'Extra funds needed' to clear England and Wales court backlog

Owen Bowcott Legal affairs correspondent
·3-min read
<span>Photograph: Kirsty O’Connor/PA</span>
Photograph: Kirsty O’Connor/PA

Additional government funding will be needed in years to come to tackle the accumulated backlog of crown court cases, the lord chief justice, Lord Burnett of Maldon, has warned.

His comments were made as criminal barristers threatened to take industrial action over plans to extend working hours in the courts in an attempt to force more cases through the criminal justice system.

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The chancellor of the exchequer’s annual spending review last week promised an extra £500m for the court service which has been severely disrupted by the pandemic and has endured severe underfunding since 2010.

About 50,000 cases are waiting to be heard in the crown courts in England and Wales; two-thirds of them are expected to involve full trials.

The Ministry of Justice is introducing an extended operating hours [EOH] system to allow courts to hear more cases in a single day. Barristers and lawyers have previously opposed the scheme which they fear will result in longer, antisocial hours for lawyers.

In a statement issued on Tuesday, James Mulholland QC, chair of the Criminal Bar Association, said: “When it comes to action, nothing is ruled out and everything is ruled in.

“A groundswell for action has been building for months, ever since extended operating hours, admitted as discriminatory by HMCTS [Her Majesty’s Courts and Tribunals Service], were foisted upon practising criminal barristers this summer against the profession’s clearly stated opposition of which HMCTS has been aware going back to at least 2017.”

At his annual press conference on the state of the courts, Lord Burnett said increased funding from the Treasury was welcome. “Whether it is enough, we shall see,” he added. “I am quite sure that it will need to be carried forward into future years. This is not a one-off … dealing with backlogs is going to take time, inevitably.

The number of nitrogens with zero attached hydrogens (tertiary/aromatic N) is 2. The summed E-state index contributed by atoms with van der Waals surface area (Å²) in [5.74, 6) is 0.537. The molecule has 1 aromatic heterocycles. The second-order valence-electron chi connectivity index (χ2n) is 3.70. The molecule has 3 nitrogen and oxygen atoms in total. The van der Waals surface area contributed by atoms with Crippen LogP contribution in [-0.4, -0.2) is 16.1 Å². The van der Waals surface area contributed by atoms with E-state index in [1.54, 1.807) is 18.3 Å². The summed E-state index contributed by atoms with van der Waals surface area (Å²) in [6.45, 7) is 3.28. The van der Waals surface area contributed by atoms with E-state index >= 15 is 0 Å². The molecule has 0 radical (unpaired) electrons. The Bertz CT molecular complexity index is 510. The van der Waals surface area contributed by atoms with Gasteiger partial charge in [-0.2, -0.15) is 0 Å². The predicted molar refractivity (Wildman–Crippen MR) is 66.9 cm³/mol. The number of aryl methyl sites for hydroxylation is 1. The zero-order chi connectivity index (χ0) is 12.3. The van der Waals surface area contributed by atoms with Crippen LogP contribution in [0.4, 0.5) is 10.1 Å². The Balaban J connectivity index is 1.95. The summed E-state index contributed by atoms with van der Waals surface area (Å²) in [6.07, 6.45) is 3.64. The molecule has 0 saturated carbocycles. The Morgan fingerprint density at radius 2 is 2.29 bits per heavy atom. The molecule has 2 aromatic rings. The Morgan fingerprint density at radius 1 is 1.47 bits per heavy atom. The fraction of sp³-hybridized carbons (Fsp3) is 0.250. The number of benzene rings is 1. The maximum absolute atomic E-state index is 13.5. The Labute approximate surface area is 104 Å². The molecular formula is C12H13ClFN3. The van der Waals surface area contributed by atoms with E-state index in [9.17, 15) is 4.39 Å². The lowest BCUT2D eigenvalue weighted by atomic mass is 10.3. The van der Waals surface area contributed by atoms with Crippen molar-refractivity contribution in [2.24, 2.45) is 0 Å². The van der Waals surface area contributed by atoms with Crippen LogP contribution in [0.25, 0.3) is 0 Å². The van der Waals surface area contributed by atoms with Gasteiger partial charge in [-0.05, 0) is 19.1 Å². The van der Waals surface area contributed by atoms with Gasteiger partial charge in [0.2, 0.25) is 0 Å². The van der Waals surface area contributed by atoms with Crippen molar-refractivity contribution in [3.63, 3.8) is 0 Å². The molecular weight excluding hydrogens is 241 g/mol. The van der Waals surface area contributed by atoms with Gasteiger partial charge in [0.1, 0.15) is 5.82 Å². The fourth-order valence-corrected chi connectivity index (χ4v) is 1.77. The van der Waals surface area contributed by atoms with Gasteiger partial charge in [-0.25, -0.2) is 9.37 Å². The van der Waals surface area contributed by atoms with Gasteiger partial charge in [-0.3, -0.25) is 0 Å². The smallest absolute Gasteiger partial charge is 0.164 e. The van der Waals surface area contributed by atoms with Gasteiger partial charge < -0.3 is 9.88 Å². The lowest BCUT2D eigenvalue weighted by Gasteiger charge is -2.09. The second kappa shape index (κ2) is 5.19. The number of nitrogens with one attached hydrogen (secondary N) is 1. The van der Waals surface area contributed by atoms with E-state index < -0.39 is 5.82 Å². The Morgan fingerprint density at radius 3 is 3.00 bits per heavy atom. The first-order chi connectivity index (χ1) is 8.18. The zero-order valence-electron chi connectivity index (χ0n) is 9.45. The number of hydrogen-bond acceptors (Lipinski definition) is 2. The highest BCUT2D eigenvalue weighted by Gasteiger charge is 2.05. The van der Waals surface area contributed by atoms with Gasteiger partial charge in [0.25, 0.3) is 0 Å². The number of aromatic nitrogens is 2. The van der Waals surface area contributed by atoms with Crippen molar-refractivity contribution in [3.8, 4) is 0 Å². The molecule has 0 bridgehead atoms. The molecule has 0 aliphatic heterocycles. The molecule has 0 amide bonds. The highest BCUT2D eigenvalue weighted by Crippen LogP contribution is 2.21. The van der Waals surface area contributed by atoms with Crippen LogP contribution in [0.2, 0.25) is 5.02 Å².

“The volume of work coming into most jurisdictions has been growing for some time, and our assessment … is that in crime, in family and in civil, there will continue to be a growth in work … It would be enormously disappointing were the increases announced by the chancellor of the exchequer last week seen as one-off.”

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Lord Burnett said he was disturbed by the recent case in which a number of Conservative MPs had written to a judge to influence him over the sentencing of the former Tory MP Charlie Elphicke. “I am pretty confident that judges understand where the boundaries lie but I am less confident at the moment that all parliamentarians have an instinctive understanding of where those boundaries lie, and one of the things that I am concerned to think about at the moment is how we, the judiciary, can help to ensure that the understanding is deeper.”

He said he was considering drafting a note advising MPs on the constitutional boundaries that should be respected. “It does seem to me that even if it amounts to a very short briefing provided to new members of both houses of the legislature on the boundaries between our respective roles and the need to respect the independence of the judiciary, that is something that we … will have discussions about.”

Another three “Nightingale” court rooms are to open at the Ministry of Justice’s headquarters, the MoJ has announced.

The move follows an additional £30m to deliver a further 40 Nightingale court rooms to increase court capacity.

Appearing before the justice select committee, Robert Buckland QC, the justice secretary, said he did not believe cases are delayed as far ahead as 2023 because of the backlog of cases in the crown courts. He agreed, however, that cases have been listed to be heard in 2022.